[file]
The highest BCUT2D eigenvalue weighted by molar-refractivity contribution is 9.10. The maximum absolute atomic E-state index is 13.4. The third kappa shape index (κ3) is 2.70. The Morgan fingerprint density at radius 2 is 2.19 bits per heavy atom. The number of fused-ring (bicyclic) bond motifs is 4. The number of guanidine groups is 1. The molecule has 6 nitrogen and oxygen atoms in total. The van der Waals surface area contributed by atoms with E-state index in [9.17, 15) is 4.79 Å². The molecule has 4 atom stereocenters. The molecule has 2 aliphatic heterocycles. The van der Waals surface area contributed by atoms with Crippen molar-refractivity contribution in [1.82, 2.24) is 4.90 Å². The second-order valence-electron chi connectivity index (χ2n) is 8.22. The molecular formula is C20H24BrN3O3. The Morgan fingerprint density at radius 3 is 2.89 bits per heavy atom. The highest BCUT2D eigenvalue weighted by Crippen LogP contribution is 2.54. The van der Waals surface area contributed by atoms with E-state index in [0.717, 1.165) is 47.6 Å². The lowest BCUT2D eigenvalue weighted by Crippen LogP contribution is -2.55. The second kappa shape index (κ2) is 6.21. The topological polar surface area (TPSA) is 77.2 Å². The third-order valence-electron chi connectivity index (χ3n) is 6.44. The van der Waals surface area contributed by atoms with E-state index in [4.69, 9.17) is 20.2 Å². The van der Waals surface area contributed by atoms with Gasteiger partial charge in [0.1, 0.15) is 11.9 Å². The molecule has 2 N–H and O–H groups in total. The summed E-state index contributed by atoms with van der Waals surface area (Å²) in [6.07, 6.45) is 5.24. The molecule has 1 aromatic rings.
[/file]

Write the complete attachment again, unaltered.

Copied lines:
The highest BCUT2D eigenvalue weighted by molar-refractivity contribution is 9.10. The maximum absolute atomic E-state index is 13.4. The third kappa shape index (κ3) is 2.70. The Morgan fingerprint density at radius 2 is 2.19 bits per heavy atom. The number of fused-ring (bicyclic) bond motifs is 4. The number of guanidine groups is 1. The molecule has 6 nitrogen and oxygen atoms in total. The van der Waals surface area contributed by atoms with E-state index in [9.17, 15) is 4.79 Å². The molecule has 4 atom stereocenters. The molecule has 2 aliphatic heterocycles. The van der Waals surface area contributed by atoms with Crippen molar-refractivity contribution in [1.82, 2.24) is 4.90 Å². The second-order valence-electron chi connectivity index (χ2n) is 8.22. The molecular formula is C20H24BrN3O3. The Morgan fingerprint density at radius 3 is 2.89 bits per heavy atom. The highest BCUT2D eigenvalue weighted by Crippen LogP contribution is 2.54. The van der Waals surface area contributed by atoms with E-state index in [0.717, 1.165) is 47.6 Å². The lowest BCUT2D eigenvalue weighted by Crippen LogP contribution is -2.55. The second kappa shape index (κ2) is 6.21. The topological polar surface area (TPSA) is 77.2 Å². The third-order valence-electron chi connectivity index (χ3n) is 6.44. The van der Waals surface area contributed by atoms with E-state index in [4.69, 9.17) is 20.2 Å². The van der Waals surface area contributed by atoms with Gasteiger partial charge in [0.1, 0.15) is 11.9 Å². The molecule has 2 N–H and O–H groups in total. The summed E-state index contributed by atoms with van der Waals surface area (Å²) in [6.07, 6.45) is 5.24. The molecule has 1 aromatic rings.